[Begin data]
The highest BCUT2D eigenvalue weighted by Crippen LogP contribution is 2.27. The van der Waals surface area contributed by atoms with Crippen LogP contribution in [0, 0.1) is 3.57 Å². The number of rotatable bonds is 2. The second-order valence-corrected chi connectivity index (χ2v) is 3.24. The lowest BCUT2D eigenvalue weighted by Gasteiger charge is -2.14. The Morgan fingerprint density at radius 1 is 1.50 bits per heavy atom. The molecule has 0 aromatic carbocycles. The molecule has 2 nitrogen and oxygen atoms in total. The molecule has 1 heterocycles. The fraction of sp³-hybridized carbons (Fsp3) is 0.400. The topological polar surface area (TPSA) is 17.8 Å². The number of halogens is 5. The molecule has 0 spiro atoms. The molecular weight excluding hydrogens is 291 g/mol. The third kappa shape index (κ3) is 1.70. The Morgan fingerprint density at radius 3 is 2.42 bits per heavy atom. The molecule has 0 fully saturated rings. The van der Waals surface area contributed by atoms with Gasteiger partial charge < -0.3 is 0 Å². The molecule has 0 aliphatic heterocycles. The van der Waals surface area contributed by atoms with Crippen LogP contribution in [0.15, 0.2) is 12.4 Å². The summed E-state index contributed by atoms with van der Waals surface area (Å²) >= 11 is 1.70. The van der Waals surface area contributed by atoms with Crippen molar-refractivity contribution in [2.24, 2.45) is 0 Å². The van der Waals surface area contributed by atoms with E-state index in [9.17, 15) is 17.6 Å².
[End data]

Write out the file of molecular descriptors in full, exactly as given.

The highest BCUT2D eigenvalue weighted by Crippen LogP contribution is 2.27. The van der Waals surface area contributed by atoms with Crippen LogP contribution in [0, 0.1) is 3.57 Å². The number of rotatable bonds is 2. The second-order valence-corrected chi connectivity index (χ2v) is 3.24. The lowest BCUT2D eigenvalue weighted by Gasteiger charge is -2.14. The Morgan fingerprint density at radius 1 is 1.50 bits per heavy atom. The molecule has 0 aromatic carbocycles. The molecule has 2 nitrogen and oxygen atoms in total. The molecule has 1 heterocycles. The fraction of sp³-hybridized carbons (Fsp3) is 0.400. The topological polar surface area (TPSA) is 17.8 Å². The number of halogens is 5. The molecule has 0 spiro atoms. The molecular weight excluding hydrogens is 291 g/mol. The third kappa shape index (κ3) is 1.70. The Morgan fingerprint density at radius 3 is 2.42 bits per heavy atom. The molecule has 0 fully saturated rings. The van der Waals surface area contributed by atoms with Gasteiger partial charge < -0.3 is 0 Å². The molecule has 0 aliphatic heterocycles. The van der Waals surface area contributed by atoms with Crippen LogP contribution in [0.15, 0.2) is 12.4 Å². The summed E-state index contributed by atoms with van der Waals surface area (Å²) >= 11 is 1.70. The van der Waals surface area contributed by atoms with Crippen molar-refractivity contribution in [2.24, 2.45) is 0 Å². The van der Waals surface area contributed by atoms with E-state index in [9.17, 15) is 17.6 Å².